What was the impetus for the change? Instagram saw that the average user missed 70% of the photos that were posted by the accounts they followed. Much of that content could be highly relevant to users scrolling through the app, even if it was a few days old.
Switching to an algorithmic approach was necessary as the platform grew beyond the point where users could easily keep up with most of the content that was posted. Without this change, Instagram risked becoming just as noisy and hard to navigate as Twitter.
Rightly, Facebook saw what worked on its social network and applied its lessons to its up-and-coming content platform.
Snap’s Product Mistake
So how do these lessons apply to Snap?
In other words, it’s time for an algorithm. Snapchat’s content platform, Stories, needs algorithmic curation if the company wants to continue to grow its network and revenue. Unfortunately, Snapchat has made some curious and wrong-headed product decisions recently that run counter to its ability to shift in this direction.
Most notably, Snap eliminated Snapchat’s Auto Advance function for Stories, which automatically pushed you into the next Story posted by users you follow once the current Story ended.
Some users complained about the autoplay feature, as it didn’t allow you to only watch the one or two stories you wanted. The result was that many users would quickly skip through Stories they didn’t want to view.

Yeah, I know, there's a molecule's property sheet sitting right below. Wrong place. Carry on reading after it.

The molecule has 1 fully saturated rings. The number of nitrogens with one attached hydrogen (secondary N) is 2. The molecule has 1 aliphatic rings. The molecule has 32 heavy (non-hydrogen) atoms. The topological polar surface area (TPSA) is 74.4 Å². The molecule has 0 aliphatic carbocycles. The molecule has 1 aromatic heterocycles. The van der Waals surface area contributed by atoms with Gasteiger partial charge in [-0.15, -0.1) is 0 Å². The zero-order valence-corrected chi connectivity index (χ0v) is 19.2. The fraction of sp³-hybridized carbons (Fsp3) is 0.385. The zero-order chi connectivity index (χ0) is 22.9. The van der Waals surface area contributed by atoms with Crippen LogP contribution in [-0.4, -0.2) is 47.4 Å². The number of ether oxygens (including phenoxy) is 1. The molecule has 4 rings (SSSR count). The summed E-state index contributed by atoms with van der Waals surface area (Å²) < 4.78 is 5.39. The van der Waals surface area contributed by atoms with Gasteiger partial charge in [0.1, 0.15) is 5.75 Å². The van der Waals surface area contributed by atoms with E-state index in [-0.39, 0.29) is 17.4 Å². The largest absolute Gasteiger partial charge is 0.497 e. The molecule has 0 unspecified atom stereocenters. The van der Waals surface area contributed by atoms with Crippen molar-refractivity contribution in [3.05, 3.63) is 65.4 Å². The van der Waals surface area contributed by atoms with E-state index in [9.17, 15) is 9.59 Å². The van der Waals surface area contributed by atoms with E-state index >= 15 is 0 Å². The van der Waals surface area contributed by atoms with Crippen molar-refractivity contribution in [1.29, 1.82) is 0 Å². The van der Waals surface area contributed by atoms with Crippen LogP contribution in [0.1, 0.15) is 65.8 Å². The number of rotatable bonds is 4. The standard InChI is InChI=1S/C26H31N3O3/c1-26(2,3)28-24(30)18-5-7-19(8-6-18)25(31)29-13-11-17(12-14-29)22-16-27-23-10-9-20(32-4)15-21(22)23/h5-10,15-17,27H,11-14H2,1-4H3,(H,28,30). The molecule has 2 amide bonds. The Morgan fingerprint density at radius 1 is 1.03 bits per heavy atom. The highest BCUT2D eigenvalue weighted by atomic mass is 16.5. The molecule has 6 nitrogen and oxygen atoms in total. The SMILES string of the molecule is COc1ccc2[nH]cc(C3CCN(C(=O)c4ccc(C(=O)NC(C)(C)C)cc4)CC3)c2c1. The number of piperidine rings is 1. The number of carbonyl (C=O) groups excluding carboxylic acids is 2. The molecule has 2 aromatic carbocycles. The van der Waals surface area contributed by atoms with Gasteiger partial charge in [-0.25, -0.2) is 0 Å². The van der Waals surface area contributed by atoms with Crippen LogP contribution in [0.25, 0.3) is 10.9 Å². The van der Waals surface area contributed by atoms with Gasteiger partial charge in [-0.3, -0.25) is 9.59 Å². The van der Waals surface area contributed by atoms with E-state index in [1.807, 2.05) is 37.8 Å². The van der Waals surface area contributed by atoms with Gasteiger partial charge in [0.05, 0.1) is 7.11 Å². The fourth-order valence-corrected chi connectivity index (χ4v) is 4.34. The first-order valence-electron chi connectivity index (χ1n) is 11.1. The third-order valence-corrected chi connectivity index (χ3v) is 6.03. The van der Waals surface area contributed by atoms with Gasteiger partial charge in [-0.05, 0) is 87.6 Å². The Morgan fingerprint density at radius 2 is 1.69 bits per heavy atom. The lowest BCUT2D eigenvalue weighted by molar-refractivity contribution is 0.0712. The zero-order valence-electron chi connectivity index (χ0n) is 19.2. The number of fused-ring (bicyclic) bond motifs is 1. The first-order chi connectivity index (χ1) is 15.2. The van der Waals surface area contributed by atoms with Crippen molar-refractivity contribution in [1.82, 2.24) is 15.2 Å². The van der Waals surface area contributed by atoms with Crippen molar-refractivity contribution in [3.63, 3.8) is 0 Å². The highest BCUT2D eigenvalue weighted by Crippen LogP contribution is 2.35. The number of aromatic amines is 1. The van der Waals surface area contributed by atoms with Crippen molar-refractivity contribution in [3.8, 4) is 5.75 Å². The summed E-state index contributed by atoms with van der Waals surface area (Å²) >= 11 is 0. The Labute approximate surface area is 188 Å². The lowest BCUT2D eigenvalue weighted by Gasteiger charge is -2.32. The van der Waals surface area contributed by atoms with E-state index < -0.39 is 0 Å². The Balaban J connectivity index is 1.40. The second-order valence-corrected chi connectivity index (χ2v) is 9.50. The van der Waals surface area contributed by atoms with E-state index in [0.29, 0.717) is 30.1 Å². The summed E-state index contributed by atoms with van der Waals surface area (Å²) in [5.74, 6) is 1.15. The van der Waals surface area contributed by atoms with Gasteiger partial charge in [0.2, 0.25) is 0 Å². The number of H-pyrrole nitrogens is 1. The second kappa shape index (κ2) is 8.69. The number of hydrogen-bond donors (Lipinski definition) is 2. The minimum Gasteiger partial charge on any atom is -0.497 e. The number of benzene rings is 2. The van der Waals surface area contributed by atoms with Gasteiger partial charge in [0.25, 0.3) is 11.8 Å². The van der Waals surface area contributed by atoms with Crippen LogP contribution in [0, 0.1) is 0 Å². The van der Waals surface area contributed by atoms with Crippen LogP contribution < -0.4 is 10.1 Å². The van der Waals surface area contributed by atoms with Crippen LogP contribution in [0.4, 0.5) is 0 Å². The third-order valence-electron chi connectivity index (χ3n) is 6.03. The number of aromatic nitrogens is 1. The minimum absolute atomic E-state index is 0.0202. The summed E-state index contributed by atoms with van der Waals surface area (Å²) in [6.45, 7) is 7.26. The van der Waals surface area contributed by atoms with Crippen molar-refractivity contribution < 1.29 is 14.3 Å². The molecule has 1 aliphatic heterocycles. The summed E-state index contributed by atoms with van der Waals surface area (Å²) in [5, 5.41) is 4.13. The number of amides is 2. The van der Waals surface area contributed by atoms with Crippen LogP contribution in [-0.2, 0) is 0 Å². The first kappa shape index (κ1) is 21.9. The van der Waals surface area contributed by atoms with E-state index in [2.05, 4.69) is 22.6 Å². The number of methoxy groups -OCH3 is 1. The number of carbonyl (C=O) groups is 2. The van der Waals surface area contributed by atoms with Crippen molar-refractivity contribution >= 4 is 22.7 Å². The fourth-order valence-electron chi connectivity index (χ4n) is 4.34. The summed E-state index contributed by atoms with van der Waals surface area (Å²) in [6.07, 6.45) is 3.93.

Snapchat rolled back this feature last month, changing instead to a model where users can click a checkmark to select content they want to view in sequence, effectively creating an ad-hoc playlist feature that allowed users to pick the Stories they wanted to watch.
If users didn’t select multiple pieces of content, they’d be returned to the list view of all the Stories posted in the network and would need to click on another Story to play it.
Unfortunately, this change was perfectly backward. Rather than remove the Auto Advance functionality, Snapchat should have kept it as the default. If a user wanted to watch specific Stories, then the app should’ve created an option to pre-select the viewing list. Want to only view one Story? A simple long press could have solved that use case easily.
Snapchat Needs an Algorithm
Why is this mistake such a big deal?
The autoplay feature created the perfect opportunity for Snapchat to build its platform’s equivalent of the News Feed.
The way the autoplay feature was previously implemented, once the current Story ended it just played the next Story in reverse chronological order. Ads were occasionally displayed between stories.
Like Twitter, the platform didn’t filter for relevance or past engagement. Presumably, Snapchat can track how often users engage with Stories and the other types of content available. Yet none of this data has been used to provide users a better, more personal experience from the platform.